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Incorporation of Process Preferences within the QALY Framework: A Study of Alternative Methods


  • Paul McNamee

    (Health Economics Research Unit, Institute of Applied Health Sciences, Polwarth Building, Foresterhill AB25 2ZD, Scotland, UK, p.mcnamee@abdn

  • Janelle Seymour

    (Department of General Practice, University of Melbourne, Australia)


Objective. This article explores the implications of incorporating process preferences using time tradeoff and standard gamble methods to assess the benefits of health care. Methods. Data were derived from 2 sources: a randomized controlled trial of alternative palliative care treatments (plastic stents, thermal ablation, or brachytherapy) for esophageal cancer, and a valuation survey conducted among individuals who had previously undergone curative treatment for such cancer. Costs and quality-adjusted life years (QALYs) associated with different palliative treatments in terms of health outcome values were compared to costs and QALYs based on process values derived from 3 different treatment allocation methods: 1) receipt of most preferred treatment; 2) receipt of least preferred treatment; and 3) mean process values. Results. Process values produced a different number of QALYs and QALY gains compared to those derived from health outcome values. However, treatment recommendations based on process values corresponded with those based on health outcome values: brachytherapy was identified as the more cost-effective treatment in terms of the incremental cost-per-QALY ratio by both the standard health outcome values approach and methods based on process values. These findings were supported by probabilistic analysis using the net monetary benefit framework. Conclusions. Estimation of process preferences provides additional information to policy makers in judgments over the cost-effectiveness of health care programs. These methods offer a promising alternative to standard cost-per-QALY estimation using health outcomes. However, further research examining the role of process preferences in decision making in other clinical applications appears warranted.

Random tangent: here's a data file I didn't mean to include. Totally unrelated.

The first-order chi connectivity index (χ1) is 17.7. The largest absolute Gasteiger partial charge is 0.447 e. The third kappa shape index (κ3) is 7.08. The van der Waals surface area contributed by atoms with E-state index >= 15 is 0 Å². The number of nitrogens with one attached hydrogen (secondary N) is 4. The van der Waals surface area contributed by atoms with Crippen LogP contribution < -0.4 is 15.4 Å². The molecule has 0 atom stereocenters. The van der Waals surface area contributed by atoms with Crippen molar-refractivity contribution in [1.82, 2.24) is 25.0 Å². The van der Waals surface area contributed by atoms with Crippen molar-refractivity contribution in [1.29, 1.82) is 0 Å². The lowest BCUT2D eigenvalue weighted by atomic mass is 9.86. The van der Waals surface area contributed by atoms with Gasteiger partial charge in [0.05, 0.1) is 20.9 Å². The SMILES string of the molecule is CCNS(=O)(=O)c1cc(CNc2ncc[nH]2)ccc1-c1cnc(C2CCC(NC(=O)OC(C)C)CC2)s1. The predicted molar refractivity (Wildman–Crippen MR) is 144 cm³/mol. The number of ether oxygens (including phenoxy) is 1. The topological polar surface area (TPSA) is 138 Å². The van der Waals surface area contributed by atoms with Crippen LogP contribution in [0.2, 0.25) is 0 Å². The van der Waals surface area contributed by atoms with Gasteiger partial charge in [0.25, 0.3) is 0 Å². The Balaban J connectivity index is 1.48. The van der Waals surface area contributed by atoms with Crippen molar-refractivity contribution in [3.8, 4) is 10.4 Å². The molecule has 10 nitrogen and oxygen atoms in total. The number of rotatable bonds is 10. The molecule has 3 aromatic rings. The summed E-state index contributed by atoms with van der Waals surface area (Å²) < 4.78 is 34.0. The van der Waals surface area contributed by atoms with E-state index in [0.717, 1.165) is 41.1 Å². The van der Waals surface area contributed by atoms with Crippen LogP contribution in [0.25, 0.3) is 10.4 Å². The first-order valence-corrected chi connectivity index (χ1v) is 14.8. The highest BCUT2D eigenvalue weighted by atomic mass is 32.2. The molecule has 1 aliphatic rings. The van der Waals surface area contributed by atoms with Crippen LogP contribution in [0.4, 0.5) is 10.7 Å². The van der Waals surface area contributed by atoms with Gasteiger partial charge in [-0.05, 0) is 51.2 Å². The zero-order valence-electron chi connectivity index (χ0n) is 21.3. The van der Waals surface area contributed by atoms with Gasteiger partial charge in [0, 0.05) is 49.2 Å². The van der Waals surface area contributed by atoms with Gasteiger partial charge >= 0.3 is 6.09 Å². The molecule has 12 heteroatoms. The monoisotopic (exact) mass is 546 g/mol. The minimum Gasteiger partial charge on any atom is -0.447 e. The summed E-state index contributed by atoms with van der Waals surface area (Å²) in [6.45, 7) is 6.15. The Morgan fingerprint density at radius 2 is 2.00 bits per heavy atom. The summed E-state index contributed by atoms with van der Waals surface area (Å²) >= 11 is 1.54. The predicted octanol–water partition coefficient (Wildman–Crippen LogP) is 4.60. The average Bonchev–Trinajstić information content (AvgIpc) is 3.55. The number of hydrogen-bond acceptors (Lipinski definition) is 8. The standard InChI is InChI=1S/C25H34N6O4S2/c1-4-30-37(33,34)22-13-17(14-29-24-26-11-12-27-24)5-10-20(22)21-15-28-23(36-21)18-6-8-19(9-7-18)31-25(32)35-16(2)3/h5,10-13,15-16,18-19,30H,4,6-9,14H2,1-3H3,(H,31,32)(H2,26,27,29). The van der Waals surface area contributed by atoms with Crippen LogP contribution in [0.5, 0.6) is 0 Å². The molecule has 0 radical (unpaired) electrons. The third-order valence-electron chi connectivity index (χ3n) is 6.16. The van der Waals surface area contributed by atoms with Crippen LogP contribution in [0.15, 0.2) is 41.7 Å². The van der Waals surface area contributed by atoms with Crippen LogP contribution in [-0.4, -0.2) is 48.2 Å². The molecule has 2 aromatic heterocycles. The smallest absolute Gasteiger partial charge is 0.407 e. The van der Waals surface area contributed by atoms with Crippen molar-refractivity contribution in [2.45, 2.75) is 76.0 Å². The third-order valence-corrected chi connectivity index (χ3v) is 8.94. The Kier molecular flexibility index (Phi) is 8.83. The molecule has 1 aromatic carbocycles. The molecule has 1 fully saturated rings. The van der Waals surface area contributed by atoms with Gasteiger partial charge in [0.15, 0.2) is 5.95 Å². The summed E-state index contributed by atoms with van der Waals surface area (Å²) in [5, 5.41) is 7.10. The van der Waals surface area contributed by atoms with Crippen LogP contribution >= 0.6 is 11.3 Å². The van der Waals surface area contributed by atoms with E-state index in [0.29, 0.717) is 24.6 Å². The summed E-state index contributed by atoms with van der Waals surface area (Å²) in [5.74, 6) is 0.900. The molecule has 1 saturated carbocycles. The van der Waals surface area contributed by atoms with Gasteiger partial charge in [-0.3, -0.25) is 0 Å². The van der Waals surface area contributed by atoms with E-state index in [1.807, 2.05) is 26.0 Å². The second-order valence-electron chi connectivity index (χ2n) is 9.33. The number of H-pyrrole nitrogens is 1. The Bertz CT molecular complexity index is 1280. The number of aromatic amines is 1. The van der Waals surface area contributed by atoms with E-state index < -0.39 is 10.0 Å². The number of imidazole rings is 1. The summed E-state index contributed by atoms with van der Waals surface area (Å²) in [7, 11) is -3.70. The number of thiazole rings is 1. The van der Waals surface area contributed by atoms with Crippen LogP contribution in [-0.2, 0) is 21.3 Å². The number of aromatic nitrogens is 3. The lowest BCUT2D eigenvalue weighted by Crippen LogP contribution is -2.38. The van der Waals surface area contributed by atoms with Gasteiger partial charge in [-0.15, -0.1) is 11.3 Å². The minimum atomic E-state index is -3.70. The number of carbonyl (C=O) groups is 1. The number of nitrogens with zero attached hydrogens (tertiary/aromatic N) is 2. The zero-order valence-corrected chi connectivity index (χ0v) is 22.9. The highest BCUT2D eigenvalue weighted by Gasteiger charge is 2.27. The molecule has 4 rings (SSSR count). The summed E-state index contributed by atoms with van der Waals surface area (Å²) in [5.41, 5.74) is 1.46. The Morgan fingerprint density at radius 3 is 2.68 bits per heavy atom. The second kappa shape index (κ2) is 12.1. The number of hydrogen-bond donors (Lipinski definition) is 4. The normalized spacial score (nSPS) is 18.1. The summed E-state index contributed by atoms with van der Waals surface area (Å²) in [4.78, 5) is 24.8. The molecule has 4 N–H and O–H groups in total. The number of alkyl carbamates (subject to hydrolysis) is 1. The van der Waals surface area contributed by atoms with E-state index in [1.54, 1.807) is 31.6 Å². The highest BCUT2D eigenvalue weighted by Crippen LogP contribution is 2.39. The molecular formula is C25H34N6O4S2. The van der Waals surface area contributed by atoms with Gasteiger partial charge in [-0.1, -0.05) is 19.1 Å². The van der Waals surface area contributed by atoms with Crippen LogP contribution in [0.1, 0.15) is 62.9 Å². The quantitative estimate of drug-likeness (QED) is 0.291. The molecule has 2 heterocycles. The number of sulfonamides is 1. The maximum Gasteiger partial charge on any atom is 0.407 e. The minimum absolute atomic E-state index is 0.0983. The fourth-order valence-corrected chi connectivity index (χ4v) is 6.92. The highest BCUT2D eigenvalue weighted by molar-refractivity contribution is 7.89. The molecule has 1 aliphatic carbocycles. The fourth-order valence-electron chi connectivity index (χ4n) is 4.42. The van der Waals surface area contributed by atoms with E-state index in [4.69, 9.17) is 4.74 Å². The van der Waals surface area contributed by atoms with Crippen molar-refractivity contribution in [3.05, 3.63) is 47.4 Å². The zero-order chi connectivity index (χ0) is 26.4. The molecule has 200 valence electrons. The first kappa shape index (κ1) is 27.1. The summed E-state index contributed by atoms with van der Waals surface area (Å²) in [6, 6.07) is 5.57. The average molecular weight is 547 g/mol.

Suggested Citation

  • Paul McNamee & Janelle Seymour, 2008. "Incorporation of Process Preferences within the QALY Framework: A Study of Alternative Methods," Medical Decision Making, , vol. 28(3), pages 443-452, May.
  • Handle: RePEc:sae:medema:v:28:y:2008:i:3:p:443-452
    DOI: 10.1177/0272989X07312473

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    Cited by:

    1. Ryan, Mandy & Kinghorn, Philip & Entwistle, Vikki A. & Francis, Jill J., 2014. "Valuing patients' experiences of healthcare processes: Towards broader applications of existing methods," Social Science & Medicine, Elsevier, vol. 106(C), pages 194-203.
    2. Lidia Engel & Stirling Bryan & David G. T. Whitehurst, 2021. "Conceptualising ‘Benefits Beyond Health’ in the Context of the Quality-Adjusted Life-Year: A Critical Interpretive Synthesis," PharmacoEconomics, Springer, vol. 39(12), pages 1383-1395, December.


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